David Jones, artist and poet (1895-1974) begins his PREFACE TO THE ANATHEMATA :

'I have made a heap of all that I could find.' (1) So wrote Nennius, or whoever composed the introductory matter to Historia Brittonum. He speaks of an 'inward wound' which was caused by the fear that certain things dear to him 'should be like smoke dissipated'. Further, he says, 'not trusting my own learning, which is none at all, but partly from writings and monuments of the ancient inhabitants of Britain, partly from the annals of the Romans and the chronicles of the sacred fathers, Isidore, Hieronymous, Prosper, Eusebius and from the histories of the Scots and Saxons although our enemies . . . I have lispingly put together this . . . about past transactions, that [this material] might not be trodden under foot'. (2)

(1) The actual words are coacervavi omne quod inveni, and occur in Prologue 2 to the Historia.
(2) Quoted from the translation of Prologue 1. See The Works of Gildas and Nennius, J.A.Giles, London 1841.

13 May 2015

A few pointers

1. More auction news : yesterday at Christie's New York the sculpture multiple (six casts plus one artist’s proof) L’homme au doigt (Pointing Man) by Alberto Giacometti sold for US$141.3 million. 

Christie's described the auction as a "curated sale", and further inflated this with the title Looking Forward to the Past

More from the Christie's promotional blurb :
Pointing Man is unquestionably Giacometti’s greatest sculpture,’ explains Jussi Pylkkanen, Global President of Christie’s. ‘Executed after the War in one incredible night of creative fervour, this noble figure points mankind to a brighter future beyond our limited horizons.
2. Sean Lowry's introduction to the exhibition  '_____'
at Margaret Lawrence Gallery, VCA, Melbourne, 
begins with a pointing :

Something else about nothing: blankness as medium
Sean Lowry
Catalogue essay for: '_____' 
April 10 – May 16, 2015
 Margaret Lawrence Gallery
40 Dodds St, Southbank Melbourne, Victoria, Australia. 

This exhibition points toward an aesthetic realm in which conspicuous absence demands that we look into, beyond or outside formal qualities and expectations of content. That some of the artists featured in this exhibition will disagree with most of what follows is in itself evidence of the varied nature of artistic responses to blankness and nothingness. Although we might infer the underlying operation of several divergent strategies for working at the limits of content and specificity within this exhibition, some artists will, I suspect, reject that this is what they are doing. Nevertheless, it is my task here to try and write something else about nothing.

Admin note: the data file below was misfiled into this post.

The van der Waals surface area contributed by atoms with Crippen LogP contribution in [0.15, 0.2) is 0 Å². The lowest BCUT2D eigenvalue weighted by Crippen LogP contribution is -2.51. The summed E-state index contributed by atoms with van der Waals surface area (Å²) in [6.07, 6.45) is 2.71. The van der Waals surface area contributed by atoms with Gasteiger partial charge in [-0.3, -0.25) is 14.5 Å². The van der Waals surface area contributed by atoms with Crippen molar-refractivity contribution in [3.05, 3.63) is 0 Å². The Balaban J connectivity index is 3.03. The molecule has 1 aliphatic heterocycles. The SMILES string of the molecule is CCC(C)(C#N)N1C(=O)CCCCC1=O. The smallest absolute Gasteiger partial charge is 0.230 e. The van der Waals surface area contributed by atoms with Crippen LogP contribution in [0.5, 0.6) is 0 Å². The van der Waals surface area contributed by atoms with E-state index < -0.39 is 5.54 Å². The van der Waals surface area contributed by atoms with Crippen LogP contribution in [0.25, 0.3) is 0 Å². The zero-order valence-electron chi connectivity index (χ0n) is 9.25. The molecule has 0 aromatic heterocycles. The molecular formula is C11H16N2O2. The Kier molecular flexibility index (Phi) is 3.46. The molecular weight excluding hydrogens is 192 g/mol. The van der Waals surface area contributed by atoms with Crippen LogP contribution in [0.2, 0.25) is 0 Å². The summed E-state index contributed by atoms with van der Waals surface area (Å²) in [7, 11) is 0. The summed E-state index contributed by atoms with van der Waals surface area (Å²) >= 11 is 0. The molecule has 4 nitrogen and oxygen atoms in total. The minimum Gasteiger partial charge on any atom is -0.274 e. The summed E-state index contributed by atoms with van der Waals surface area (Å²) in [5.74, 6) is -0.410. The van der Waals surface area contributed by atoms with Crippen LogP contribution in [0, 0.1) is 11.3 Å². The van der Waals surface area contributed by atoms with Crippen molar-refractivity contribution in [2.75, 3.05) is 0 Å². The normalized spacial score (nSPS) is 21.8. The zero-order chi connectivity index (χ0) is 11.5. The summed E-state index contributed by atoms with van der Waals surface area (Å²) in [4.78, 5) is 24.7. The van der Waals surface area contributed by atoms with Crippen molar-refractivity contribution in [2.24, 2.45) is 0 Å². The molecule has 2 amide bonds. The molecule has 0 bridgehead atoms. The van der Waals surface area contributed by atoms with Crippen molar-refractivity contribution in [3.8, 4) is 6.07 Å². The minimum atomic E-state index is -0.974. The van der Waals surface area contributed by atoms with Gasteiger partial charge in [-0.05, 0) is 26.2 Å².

further on...
The walls in this exhibition space have been painted white many times. Somewhere inside these walls are the traces of previous artworks and exhibitions. Even this simple thought experiment requires uniting the material properties of paint with invisible functions of thought. Although these traces of previous exhibitions are now invisibly locked inside
these walls, the media required for communicating this idea are paint and words. Just as artworks assume a doubled ontological existence – insofar as they are art and at the same time something else – this text is also made up of semiotic units and the gallery walls of painted wood. Unless “pointed to”, much art is easily unnoticed. Also, without “pointing” it is also difficult to meaningfully delineate that which is inside and outside a work. 

and further on...
Although Malevich pointed toward blankness as a space for aesthetic speculation over a century ago, it was clear from the outset that there is no such thing as nothing in art. The many and varied evocations of nothingness in this exhibition alone attest to this impossibility. Instead, the idea of blankness underpinning this exhibition aims to evoke the productive sense of possibility suggested by an empty sheet of paper, an empty gallery space, an unpainted canvas, or a digital document devoid of information. By extension, it also performs the potential for empty space to foreshadow the irresolvable tension between doubt and hope underpinning the creative process itself. Blank space remains provisionally protected from the impending spectre of judgement. It is not yet a failure or a success – just a possibility of both. It also reflects the anxiety of having nothing to say or of corrupting the potential of a proverbial clean slate with the vulgarity of artistic expression. Although paralysing, it invites us to carry on. And as we carry on, we discover that blankness can also be thought of as the end result of erasure and removal, no longer a starting point but an unattainable resting place. 

and ... click here to read the full essay.
3. Hotei pointing at the moon (below) by Sengai :  in Buddhism, such pointing imagery is a reminder to those on the path not to fall short of the goal; not to fixate on the finger that points but to attend wholly to that at which the pointer points.

"My play with brush and ink is not calligraphy nor painting; 
yet unknowing people mistakenly think: 
this is calligraphy, this is painting."
Sengai Gibon (1750–1837)

 A Person Looks At A Work Of Art/
 someone looks at something...